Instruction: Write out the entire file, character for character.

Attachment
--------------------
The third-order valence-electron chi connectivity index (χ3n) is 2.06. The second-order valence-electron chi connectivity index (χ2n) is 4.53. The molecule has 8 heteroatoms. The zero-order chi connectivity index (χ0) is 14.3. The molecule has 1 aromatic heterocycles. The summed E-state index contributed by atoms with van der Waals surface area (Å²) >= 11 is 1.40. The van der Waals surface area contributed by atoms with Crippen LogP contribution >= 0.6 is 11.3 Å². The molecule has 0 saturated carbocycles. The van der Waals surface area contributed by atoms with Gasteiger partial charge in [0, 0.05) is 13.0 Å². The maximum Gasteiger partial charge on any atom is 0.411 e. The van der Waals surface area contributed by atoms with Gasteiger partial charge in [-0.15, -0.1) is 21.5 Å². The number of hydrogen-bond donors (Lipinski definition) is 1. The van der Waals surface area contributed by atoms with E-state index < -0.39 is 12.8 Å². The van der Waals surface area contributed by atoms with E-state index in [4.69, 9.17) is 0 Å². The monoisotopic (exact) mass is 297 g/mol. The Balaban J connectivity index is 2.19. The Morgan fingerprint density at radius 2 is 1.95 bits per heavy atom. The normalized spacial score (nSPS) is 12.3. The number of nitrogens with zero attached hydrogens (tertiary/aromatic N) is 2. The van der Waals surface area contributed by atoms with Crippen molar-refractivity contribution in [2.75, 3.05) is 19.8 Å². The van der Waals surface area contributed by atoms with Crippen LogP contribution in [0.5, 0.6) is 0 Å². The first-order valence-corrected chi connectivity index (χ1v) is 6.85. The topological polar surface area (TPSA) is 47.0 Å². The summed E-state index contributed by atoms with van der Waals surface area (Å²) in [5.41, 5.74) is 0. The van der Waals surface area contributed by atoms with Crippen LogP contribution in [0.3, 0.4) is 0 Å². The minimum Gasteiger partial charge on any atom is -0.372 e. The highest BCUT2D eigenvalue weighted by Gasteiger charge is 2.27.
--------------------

The third-order valence-electron chi connectivity index (χ3n) is 2.06. The second-order valence-electron chi connectivity index (χ2n) is 4.53. The molecule has 8 heteroatoms. The zero-order chi connectivity index (χ0) is 14.3. The molecule has 1 aromatic heterocycles. The summed E-state index contributed by atoms with van der Waals surface area (Å²) >= 11 is 1.40. The van der Waals surface area contributed by atoms with Crippen LogP contribution >= 0.6 is 11.3 Å². The molecule has 0 saturated carbocycles. The van der Waals surface area contributed by atoms with Gasteiger partial charge in [0, 0.05) is 13.0 Å². The maximum Gasteiger partial charge on any atom is 0.411 e. The van der Waals surface area contributed by atoms with Gasteiger partial charge in [-0.15, -0.1) is 21.5 Å². The number of hydrogen-bond donors (Lipinski definition) is 1. The van der Waals surface area contributed by atoms with E-state index < -0.39 is 12.8 Å². The van der Waals surface area contributed by atoms with E-state index in [4.69, 9.17) is 0 Å². The monoisotopic (exact) mass is 297 g/mol. The Balaban J connectivity index is 2.19. The Morgan fingerprint density at radius 2 is 1.95 bits per heavy atom. The normalized spacial score (nSPS) is 12.3. The number of nitrogens with zero attached hydrogens (tertiary/aromatic N) is 2. The van der Waals surface area contributed by atoms with Crippen molar-refractivity contribution in [2.75, 3.05) is 19.8 Å². The van der Waals surface area contributed by atoms with Crippen LogP contribution in [0.5, 0.6) is 0 Å². The first-order valence-corrected chi connectivity index (χ1v) is 6.85. The topological polar surface area (TPSA) is 47.0 Å². The summed E-state index contributed by atoms with van der Waals surface area (Å²) in [5.41, 5.74) is 0. The van der Waals surface area contributed by atoms with Crippen LogP contribution in [0.3, 0.4) is 0 Å². The minimum Gasteiger partial charge on any atom is -0.372 e. The highest BCUT2D eigenvalue weighted by Gasteiger charge is 2.27.